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Hurricane Andrew survivors still await insurance compensation.

The devastation from last August's Hurricane Andrew continues to linger as many property/casualty policyholders await payments from insurers. To date, insured losses have reached $13 billion.

But to the dismay of many, the nightmare has worsened as some insurers have been unable to meet claims due to insolvency. Nine insurance companies have been declared insolvent, partly due to Andrew, leaving 15,000 policy holders with $500 million of unpaid claims.

The city of Homestead has stepped in with a unique financing technique that will allow the Florida Insurance Guarantee Association (FIGA) to cover these claims.

FIGA, like its counterparts in other states, levies annual assessments to cover claims of insolvent insurers, which are usually sufficient to cover insolvencies. All insurance companies licensed by the Florida Department of Insurance are required to be FIGA members and pay assessments.

The city issued a $472.4 million, 10-year tax-exempt debt issue in February so payments to policyholders could be accelerated by the immediate infusion of bond funds. The bond issue is rated 'AAA' by Standard and Poor's and is the first time S&P has rated a long-term tax-exempt issue secured by insurance surcharges for this purpose.

The state granted special authority to Homestead to issue the bonds and lent its tax-exempt status to the issue. FIGA, as program administrator, will direct the bond trustee to disburse bond proceeds for payment of unpaid hurricane claims due to insurer insolvency.

Until the bonds are retired, a special two percent assessment will be levied against insurance companies' net direct written premiums based on property/casualty business. Assessments are levied equally against all insurers in proportion to each company's net direct written premiums in the state.

Prior to Andrew, up to two percent could be assessed to cover unpaid claims due to ordinary insurance company insolvency. Before 1992, the greatest number of insurer insolvencies for Florida's property/casualty business lines was five in 1985, accounting for almost $15 million of net direct written premiums, compared with $46 million as a result of Andrew.

Due to the severe devastation caused by Andrew, this special two percent assessment is being levied in addition to the original assessment levy.

Without this financing, which will amortize the claims over an estimated 10-year period, a one-time FIGA assessment would have been 10 to 15 percent. Even though the assessment is levied against insurance companies, the ultimate burden of payment rests with policyholders, who will bear the assessment by way of increased premium rates.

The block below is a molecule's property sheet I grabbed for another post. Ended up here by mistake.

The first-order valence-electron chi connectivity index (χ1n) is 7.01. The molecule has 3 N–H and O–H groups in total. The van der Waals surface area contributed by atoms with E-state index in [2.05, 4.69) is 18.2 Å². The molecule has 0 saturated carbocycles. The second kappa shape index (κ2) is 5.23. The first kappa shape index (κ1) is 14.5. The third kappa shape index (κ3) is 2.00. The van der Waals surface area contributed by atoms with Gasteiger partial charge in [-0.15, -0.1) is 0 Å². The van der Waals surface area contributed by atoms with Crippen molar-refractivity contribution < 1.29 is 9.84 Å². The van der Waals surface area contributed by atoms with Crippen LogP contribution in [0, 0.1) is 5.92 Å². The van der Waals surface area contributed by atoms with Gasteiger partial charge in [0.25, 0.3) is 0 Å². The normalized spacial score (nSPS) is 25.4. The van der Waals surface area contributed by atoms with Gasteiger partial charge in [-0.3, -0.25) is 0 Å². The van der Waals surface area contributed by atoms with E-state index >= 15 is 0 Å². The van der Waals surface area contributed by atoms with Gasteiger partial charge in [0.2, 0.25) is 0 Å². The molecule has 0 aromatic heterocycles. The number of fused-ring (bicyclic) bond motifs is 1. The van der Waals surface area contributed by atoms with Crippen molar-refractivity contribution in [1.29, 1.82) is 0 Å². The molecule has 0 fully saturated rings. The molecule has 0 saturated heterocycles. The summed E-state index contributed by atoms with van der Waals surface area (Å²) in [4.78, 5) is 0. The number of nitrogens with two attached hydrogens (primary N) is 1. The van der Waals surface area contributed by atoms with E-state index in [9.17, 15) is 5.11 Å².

The state believed extending repayment over 10 years would be a more manageable approach, especially since the burden of premium increases rests with the policyholders.

Pursuant to state law, the special two percent assessment is pledged exclusively to the bonds. Based on 1991 net direct written premiums of almost $3.5 billion, the special assessment generates $70.1 million, covering maximum future debt service of 1.15 times.

Historical premium growth has been strong; however, even if statewide net direct written premiums decline, the assessment is guaranteed to generate no less than $70.1 million, based on 1991 premiums. Also, if there is a bond fund deficiency, the committed original assessment is legally available to replenish the bond fund.

The bond issue also has a special, seldom-used feature. Any excess funds remaining after paying annual debt service will be captured in the surplus fund and allowed to build up and be used to redeem bonds prior to their stated maturity. This feature will also become more significant if the premium base rises, since excess revenues will be captured at a quicker rate.

While the current portfolio of insurers participating in property/casualty underwriting is diversified, this could change as insurance companies re-examine their decisions to do business in the state. Of the 500 or more insurers involved in the property/casualty sector in Florida, the top 25 companies, based on premium concentration, have historically represented 65 to 70 percent of premiums written since 1987.

There are risks to this financing, according to Standard and Poor's Creditweek Municipal, from which this article is adapted. If another catastrophe strikes while the assessment is in effect, another major participant could become insolvent.

Also, an insurer could stop doing business in the state and its assessments would be lost. However, according to S&P , it is most likely that the abandoned policyholders would seek insurance from an existing company and the firm's premium base would be recaptured.

Already it has become more difficult to obtain insurance since Andrew due to the unwillingness of insurers to increase their exposure in the state. Local newspapers have reported a backlog of real estate deals that cannot be closed because buyers are unable to procure property insurance. Many Floridians now fear they will not be able to buy insurance should their company be declared insolvent.

In an effort to alleviate this problem, the state has established the Joint Underwriting Association (JUA) to provide coverage for homeowners unable to purchase insurance through the voluntary market. However, in addition to the insurance assessment, these policyholders will be paying 25 percent higher premiums, compared with the voluntary market.

Even though the JUA was not in business when Andrew struck, these policyholders' premiums are still subject to the special assessment.
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Publication:Nation's Cities Weekly
Date:Jun 7, 1993
Words:871
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